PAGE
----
Researchers at the Royal Veterinary College and The Donkey Sanctuary in the United Kingdom conducted a retrospective cross-sectional study to describe the prevalence of laminitis among donkeys at the Sanctuary and identify factors associated with occurrence of the disease over a 3 ½-year period from 2015 to 2019.

Of 707 donkeys included in the study, 364 animals showed no signs of laminitis and served as controls. Among cases, 343 animals (48.5% of those at risk) had a first episode of laminitis with 143 of these reoccurring during the study period resulting in a total of 512 episodes of laminitis. More than half (65%) of the episodes of laminitis were chronic, defined as cases with radiographic changes consistent with the disease.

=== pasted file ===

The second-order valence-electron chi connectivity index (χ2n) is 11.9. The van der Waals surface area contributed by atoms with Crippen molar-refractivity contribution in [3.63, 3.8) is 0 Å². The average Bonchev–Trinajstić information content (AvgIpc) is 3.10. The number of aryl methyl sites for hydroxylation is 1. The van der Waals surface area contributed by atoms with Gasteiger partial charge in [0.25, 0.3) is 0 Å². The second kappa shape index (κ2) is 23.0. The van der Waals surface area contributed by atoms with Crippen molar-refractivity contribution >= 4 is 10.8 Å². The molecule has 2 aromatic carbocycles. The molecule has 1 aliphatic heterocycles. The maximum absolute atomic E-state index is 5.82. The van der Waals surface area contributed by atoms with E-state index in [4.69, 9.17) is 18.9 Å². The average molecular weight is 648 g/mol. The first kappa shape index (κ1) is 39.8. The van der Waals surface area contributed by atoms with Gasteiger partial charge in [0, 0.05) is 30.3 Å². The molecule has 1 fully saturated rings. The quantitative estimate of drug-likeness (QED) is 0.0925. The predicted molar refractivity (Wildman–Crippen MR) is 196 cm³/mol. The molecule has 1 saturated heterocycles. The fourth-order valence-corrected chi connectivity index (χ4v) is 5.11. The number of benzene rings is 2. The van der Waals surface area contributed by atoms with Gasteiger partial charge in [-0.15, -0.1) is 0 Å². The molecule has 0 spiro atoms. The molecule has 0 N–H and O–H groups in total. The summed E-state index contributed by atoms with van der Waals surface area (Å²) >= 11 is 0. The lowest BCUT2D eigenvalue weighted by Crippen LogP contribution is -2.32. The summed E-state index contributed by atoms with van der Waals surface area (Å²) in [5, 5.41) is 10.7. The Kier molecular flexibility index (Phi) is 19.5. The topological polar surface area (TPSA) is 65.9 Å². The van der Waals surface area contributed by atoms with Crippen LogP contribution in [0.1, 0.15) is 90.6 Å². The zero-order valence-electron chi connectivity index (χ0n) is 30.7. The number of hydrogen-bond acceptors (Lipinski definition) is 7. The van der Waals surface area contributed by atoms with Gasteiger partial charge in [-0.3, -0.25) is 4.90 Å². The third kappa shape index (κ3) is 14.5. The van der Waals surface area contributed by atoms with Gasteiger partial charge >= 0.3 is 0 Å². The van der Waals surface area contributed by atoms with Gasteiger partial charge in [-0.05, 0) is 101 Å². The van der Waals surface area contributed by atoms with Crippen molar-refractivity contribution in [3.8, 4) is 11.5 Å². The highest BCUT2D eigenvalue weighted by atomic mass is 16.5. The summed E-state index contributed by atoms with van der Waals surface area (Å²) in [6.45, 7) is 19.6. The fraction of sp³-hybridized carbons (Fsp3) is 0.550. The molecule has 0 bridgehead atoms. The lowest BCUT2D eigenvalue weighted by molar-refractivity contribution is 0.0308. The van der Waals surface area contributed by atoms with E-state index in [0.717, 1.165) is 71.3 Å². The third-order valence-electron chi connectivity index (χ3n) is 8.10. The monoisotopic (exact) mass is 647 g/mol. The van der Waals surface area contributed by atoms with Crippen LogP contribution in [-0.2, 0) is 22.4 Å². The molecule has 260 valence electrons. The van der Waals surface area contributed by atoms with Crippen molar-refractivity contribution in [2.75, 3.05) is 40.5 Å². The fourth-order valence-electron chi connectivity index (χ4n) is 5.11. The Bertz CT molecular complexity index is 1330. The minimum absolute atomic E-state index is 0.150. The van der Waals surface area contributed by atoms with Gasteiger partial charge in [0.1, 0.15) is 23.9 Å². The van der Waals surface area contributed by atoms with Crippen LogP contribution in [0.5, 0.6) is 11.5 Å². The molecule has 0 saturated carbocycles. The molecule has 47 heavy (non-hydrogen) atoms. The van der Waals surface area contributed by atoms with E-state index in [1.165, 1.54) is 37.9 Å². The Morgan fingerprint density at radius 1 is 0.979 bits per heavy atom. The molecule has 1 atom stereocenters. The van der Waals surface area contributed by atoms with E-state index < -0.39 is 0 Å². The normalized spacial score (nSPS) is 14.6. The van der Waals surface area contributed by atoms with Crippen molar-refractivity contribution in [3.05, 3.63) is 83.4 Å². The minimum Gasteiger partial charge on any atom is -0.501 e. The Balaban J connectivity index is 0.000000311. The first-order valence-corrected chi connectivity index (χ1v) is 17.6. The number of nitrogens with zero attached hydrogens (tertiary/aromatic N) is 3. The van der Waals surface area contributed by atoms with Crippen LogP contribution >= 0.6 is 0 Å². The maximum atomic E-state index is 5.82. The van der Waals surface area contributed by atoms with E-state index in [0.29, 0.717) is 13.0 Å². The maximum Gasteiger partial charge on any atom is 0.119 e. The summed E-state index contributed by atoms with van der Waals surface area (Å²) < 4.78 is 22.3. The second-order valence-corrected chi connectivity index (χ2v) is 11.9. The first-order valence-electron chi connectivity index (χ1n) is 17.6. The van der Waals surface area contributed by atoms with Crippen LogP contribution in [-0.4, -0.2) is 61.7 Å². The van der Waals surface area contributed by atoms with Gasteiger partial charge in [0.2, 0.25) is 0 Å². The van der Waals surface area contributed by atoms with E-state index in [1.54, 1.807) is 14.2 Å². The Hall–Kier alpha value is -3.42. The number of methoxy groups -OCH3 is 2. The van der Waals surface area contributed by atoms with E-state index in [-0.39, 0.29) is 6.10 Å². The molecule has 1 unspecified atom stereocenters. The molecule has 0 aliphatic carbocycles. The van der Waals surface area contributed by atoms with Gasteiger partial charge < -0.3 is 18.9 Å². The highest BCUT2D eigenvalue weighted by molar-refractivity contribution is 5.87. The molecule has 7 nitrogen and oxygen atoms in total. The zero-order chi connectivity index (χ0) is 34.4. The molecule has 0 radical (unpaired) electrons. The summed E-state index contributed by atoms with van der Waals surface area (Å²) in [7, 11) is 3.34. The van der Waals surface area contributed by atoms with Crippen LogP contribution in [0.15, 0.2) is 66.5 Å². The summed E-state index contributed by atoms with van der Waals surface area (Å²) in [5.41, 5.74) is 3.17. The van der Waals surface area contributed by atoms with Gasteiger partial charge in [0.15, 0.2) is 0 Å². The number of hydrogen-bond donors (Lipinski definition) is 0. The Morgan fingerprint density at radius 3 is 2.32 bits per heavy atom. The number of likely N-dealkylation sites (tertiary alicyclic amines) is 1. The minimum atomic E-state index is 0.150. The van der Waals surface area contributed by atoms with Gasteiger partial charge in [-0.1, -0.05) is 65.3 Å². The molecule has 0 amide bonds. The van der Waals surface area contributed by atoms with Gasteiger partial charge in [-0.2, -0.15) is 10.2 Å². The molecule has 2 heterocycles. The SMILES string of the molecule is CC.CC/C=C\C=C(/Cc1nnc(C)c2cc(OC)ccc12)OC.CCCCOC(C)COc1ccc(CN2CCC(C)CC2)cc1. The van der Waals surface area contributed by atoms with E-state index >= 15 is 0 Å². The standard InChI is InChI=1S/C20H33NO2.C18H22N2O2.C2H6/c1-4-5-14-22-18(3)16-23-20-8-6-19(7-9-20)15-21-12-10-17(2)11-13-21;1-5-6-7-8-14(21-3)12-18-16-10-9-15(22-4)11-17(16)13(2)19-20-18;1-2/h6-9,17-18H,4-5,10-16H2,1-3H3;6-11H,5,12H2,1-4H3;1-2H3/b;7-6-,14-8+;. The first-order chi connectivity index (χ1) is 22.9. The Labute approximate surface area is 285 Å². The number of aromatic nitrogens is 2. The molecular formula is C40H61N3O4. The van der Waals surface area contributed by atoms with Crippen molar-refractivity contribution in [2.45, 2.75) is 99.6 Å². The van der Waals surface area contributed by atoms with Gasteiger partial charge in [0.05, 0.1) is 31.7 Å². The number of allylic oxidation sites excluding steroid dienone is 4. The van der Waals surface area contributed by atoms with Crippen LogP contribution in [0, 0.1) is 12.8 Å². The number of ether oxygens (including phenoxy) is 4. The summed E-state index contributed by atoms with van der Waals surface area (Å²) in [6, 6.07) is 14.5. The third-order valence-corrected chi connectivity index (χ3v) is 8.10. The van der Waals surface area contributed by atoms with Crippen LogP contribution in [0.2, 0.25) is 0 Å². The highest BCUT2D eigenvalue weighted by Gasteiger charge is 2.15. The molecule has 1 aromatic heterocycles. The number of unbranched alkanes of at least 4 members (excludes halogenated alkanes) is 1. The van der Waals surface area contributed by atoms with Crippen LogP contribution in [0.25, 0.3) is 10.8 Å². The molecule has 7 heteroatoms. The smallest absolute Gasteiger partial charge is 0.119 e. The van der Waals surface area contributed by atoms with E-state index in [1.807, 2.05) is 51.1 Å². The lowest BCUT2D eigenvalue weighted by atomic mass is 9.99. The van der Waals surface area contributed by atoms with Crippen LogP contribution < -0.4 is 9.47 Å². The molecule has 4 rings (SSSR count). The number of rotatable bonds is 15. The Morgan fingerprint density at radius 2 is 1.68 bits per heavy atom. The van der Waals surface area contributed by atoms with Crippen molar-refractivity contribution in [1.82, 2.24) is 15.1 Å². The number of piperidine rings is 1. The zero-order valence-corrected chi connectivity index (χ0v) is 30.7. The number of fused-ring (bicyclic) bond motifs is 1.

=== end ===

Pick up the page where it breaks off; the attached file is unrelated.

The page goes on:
Surprisingly, those that developed laminitis were less likely to be receiving concentrate feeds, although this is most likely an effect, not a causal factor. They were also less likely to have other medical conditions or to have received dental work, diagnostic imaging or surgery.

The laminitic animals were younger than controls. Surprisingly this means almost half of the donkeys living at this well managed sanctuary suffered from laminitis without other related or unrelated medical conditions at some time during this period. Also of note is that the potential risk factors identified are different from those normally considered for horses and ponies.

— Menzies-Gow NJ et al. EVJ 2021;in press